Tuesday, February 23, 2016

This is what I'm finding

Over the years, in searches of books and other reference materials available prior to the 1990s, and subsequently in searching the internet for "postage stamp" quilts, the selection produced is always a little odd, quite varied, far-ranging, and (at least 50%) wrong. People want to think they are creating a "postage stamp" quilt simply by virtue of the fact they are using one cut size piece square, and nothing could be farther from the truth.

There are a LOT of 'one block wonders' - or, 'one patch wonders' - made with hundreds and thousands of simple square patches, but that doesn't qualify them as "postage stamp" quilts.  The name for postage stamp quilts came about because the diminutive pieces comprising the top were literally the size of a postage stamp - and those were small.

Less than an inch.


Any quilt created from the mid-twentieth century and before, with finished pieces exceeding 1" was not referred to by its creator as a "postage stamp" quilt. I've yet to find one.  Those quilters had pride of work, and were not as boastful or in need of [internet] glory and fame as are today's quilters - and they would not stretch the parameters of what should be in order to claim something they made was other than what it was. Their pride came in the form of a neat, precision-pieced and hand quilted end result.  They might allow for modern day quiltmakers to feel special by claiming 1.5" finished pieces to fall within the realm of the postage stamp title, but they'd do so with a wink and a knowing nod shared between them.  So let's be honest with ourselves...whadaya say?

1.5" cut pieces will yield a finished patch of one inch. Likewise, a 1" cut piece becomes one half inch when pieced with its neighbors.  Those are traditional, acceptable, and true sizes for creating a postage stamp quilt.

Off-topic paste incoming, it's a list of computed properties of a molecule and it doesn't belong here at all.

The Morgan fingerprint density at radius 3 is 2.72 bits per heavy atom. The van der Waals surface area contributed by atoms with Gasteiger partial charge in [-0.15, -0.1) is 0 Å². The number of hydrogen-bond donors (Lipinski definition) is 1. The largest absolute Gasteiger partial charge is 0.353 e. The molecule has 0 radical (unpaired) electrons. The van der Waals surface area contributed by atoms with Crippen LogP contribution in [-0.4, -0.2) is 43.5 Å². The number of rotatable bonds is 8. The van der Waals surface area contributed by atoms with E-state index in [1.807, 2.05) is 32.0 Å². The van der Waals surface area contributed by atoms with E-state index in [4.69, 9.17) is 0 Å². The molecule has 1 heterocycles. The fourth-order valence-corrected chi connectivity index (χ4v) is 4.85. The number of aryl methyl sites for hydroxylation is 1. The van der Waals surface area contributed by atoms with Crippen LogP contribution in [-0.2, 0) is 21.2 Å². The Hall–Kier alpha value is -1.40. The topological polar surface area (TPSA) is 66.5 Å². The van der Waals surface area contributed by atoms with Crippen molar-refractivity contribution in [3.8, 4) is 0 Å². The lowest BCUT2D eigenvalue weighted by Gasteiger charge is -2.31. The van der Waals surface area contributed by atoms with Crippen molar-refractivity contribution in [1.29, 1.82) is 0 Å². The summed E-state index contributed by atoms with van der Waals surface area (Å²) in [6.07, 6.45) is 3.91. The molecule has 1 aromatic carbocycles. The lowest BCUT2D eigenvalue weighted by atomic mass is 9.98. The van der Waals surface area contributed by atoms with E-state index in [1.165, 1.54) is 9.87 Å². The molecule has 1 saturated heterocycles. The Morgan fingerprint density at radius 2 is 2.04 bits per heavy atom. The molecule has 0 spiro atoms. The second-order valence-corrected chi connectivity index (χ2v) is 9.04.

Cutting and piecing 2" cut pieces (whether by joining strips and cutting, or by joining individual cut squares) does not make a postage stamp quilt.  Not in random placement, not in creating Granny Squares, small Trips Around the World - or larger whole 'Trips' - etc, etc, etc.  Nope, the traditional postage stamp quilt was comprised of thousands upon thousands of postage-stamp-sized pieces.

Does it take patience?  Yes, lots of it.  Does it take a lot of work cutting and organizing and piecing it well? Oh, you bet it does - this I can attest to.  Isn't it time-consuming; couldn't I create and finish a quilt faster (and then move on to another project sooner) if I only used larger pieces and took shortcuts?  Yes, without a doubt, but the huge portion of me that is a traditionalist quiltmaker would have to throw the other portion of me down a flight of stairs for being untrue to the spirit and beauty of traditional quilting if I strayed that far from the honesty of what is right.  If I told a quilt lie, I would totally expect to be called out for it.

What I'm finding is I am becoming (sadly) intolerant of the title "Postage Stamp Quilt" being used so freely by people espousing their non-postage-stamp-sized pieces to be something they're not.  So, if you are making (or have made) a PSQ using any square pieces of a finished size equaling more than one inch... and I am within range... and you hear me scoff or snort or guffaw or bristle noisily at your lovely quilt, please know it is only because your quilt doesn't deserve the honor of the title "Postage Stamp."


Susan said...

This was an interesting read. I never thought about the true definition of a "postage stamp" quilt before. I would be afraid to take on something so daunting (probably because I am not the most precise of quilters). How did you decide to start this project? I wish you luck with your quilt, and look forward to seeing the finished top.

Deb said...

Love your post, I often wondered if anyone else feel this way about the so-called postage stamp quilt. Years ago when I first started to quilt I fell in love with several quilts true postage stamp minuscule bits of nearly perfect pieces lovingly hand stitched together and decided here and then to start one and began saving bits of fabric scraps over the years. I began hand piecing my postage stamp which are just a bit under 1 inch its a lifelong project and one day it will be done.